And once Pierzynski became an established major league player, weren't prospects Liriano and Nathan, and Boof too, an awfully nice return? And once Liriano was an established major league player, wasn't Eduardo Escobar, a guy with all of 45 MLB games under his belt, a nice prospect to get in return? How about veteran Aguilera for prospects Viola and Tapani in 1989?

I don't want these guys to avoid trading prospects like Ryan did, I want the opposite to happen. And I want the trades to never, ever create a shortage, and instead come from a surplus. And I'd love it if it always involved a redundancy among established major league players who are blocking the next Gaetti, Knoblauch, Morneau, or Johan Santana (wishful, I know).

The reason I favor trading proven players for prospects as often as possible is because established major league players are valuable, often at peak value, and while prospects flunk out at a high rate, it's game-changing when you land a future star on the cheap.

I'd trade Jake Cave for Luis Gill in a New York nanosecond.


I don’t get this statement at all. Aguilera wasn’t established as anything in 1989. He was a swingman on a stacked Mets pitching staff. Viola was the reigning AL Cy Young winner. Also, Aguilera was traded WITH Tapani (and David West and Jack Savage) FOR Viola.
    • tvagle likes this
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Battle ur tail off
Nov 06 2019 12:24 PM

 

I don't think anyone here cares if our team trades prospects outside the top 5 or 6.

 

The Twins front office does though...

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Major League Ready
Nov 06 2019 12:31 PM

 

Chief and I are pretty clear.... We literally know what is in our brains.... Don't be afraid to trade prospects.... No fancy but,if, and or rules.....I can't speak for others, but we are literally talking about what we are talking about. If you all want to argue that some fans are saying something else, go argue with them.....

 

So, are you saying its a reasonable expectation that they acquire impact players without trading top prospects or are you saying we should trade top prospects? It has to be one or the other.

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birdwatcher
Nov 06 2019 12:40 PM

 

In my post I believe I acknowledged the possibility you might find literally dozens of examples that you would later regret.

 

Among the 1,000,000,001 prospects cited.

 

With respect..do the math.:)

 

Side note re bolded text: You're talking about Christian Yelich here, amiright? Or Verlander? Garrett Cole? Can't tell. 

 

 

I don't think we're in complete disagreement. If by "never, ever resist a trade" you mean to always, always consider it? Then I'm on board, with the one caveat of not digging one hole (Pressly) in an attempt to fill another off in the future (Alcala). Or maybe the reverse of that might be giving up Graterol, Duran, and Balasovic for a #3 starter past his prime or something. Cuz we can pick up #3 starters in FA and those three guys have higher ceilings. And yes two of them will probably flop.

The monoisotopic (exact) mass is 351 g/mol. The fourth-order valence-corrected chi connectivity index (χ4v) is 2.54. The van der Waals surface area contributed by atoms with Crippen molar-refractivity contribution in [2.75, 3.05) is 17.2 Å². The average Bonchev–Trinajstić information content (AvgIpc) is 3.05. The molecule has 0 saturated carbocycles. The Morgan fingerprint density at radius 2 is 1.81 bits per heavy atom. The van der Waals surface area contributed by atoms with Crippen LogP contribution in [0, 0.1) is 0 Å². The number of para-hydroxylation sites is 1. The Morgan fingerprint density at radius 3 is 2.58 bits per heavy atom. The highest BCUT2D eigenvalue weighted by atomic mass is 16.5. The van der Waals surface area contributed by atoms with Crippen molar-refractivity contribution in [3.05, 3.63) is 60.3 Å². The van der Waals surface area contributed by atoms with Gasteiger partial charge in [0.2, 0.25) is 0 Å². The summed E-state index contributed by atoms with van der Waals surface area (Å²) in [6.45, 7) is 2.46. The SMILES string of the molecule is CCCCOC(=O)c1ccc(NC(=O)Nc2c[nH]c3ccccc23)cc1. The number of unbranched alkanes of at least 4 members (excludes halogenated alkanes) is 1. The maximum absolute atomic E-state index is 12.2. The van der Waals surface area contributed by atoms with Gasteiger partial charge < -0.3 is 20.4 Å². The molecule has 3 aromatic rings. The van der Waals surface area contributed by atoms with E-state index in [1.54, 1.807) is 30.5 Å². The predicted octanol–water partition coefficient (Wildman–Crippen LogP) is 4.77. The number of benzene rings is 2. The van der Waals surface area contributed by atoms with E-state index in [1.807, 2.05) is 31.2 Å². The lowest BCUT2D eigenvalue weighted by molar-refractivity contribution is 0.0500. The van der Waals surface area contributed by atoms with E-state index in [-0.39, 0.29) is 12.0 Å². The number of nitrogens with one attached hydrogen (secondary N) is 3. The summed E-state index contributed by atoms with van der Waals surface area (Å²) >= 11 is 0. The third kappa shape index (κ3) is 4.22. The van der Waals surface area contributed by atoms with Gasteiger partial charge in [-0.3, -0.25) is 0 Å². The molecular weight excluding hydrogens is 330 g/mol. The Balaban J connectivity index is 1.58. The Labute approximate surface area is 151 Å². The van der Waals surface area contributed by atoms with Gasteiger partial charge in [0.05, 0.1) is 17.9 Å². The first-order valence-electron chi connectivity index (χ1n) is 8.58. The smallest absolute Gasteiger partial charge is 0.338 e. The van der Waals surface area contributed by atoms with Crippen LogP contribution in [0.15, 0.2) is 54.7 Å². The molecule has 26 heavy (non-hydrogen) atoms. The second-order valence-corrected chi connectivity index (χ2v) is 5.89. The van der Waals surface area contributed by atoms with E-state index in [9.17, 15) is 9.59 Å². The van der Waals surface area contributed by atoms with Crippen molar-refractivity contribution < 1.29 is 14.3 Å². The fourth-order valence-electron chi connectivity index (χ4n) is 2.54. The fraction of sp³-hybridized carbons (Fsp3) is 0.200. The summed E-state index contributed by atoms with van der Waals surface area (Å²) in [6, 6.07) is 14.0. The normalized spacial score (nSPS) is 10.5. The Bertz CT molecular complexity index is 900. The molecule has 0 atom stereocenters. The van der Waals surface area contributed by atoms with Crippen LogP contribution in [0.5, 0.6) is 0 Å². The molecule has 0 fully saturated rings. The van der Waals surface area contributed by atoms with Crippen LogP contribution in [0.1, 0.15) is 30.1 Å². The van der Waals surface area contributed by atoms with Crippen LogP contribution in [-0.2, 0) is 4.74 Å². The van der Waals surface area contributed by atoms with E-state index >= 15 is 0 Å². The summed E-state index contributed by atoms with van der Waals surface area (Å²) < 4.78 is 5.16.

,

And yes, it should be evident that I'd include Yelich in the same way I'd include Tatis, Jr. Both were terrific trades. We don't need to bother with the arithmetic, we can find dozens upon dozens of examples of prospect trades that were good, prospect trades that were bad, and prospect trades we are glad never happened. 

 

Seeing the rationale behind not trading a Lewis or a Buxton or a Mauer is not the same as thinking Terry Ryan's aversion to trading prospects was smart. Not saying that's where YOU go with the discussion, but others do far too often IMO.

 

When I argue that trading off the Lewis type prospect is a massive risk, especially for a pitcher? It's because the historical evidence says that 75% of those prospects pan out, and in a big way, whereas the historical frequency of performance collapses by stud pitchers must be taken into account in one's risk assessment. We don't get to pick our Verlanders, but man o man was that a great trade!

 

Where you and I will likely always have a difference of opinion is in how, in general, we value the prospect pipeline, but to be clear, I personally don't value individual prospects and don't have my own opinion about any of them. I mean, what do I know? Instead I see value for an organization in having an exceptional prospect pipeline, both as the primary source of talent and as a critical means of procuring more and sustaining an advantage.

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Major League Ready
Nov 06 2019 12:43 PM

 

The Twins front office does though...

 

My original point was that GMs of average or below average teams all have proven to value prospects much more than Chief and some others here so I won't totally disagree. However, we should take a practical look at how trading lower ranking prospects would impact this team at the moment. Which position players could be upgraded without trading a top prospect? Maybe 1st base but is that how you would suggest we use top prospects? Are we going to get impact pitching without trading a top prospect? Can you give me an example of how you would acquire impact players without trading one of our top 5? The only way I see that happening is to take on a big contract and I am not sure who that would be.

 

I would love to see another Odorizzi type deal. The Mike Minor idea that was mentioned is good. I would think the cost would be outside the top 5 given he only has 1 year of control. I am on board with anyone who is advocating we find this type of trade.  

    • birdwatcher likes this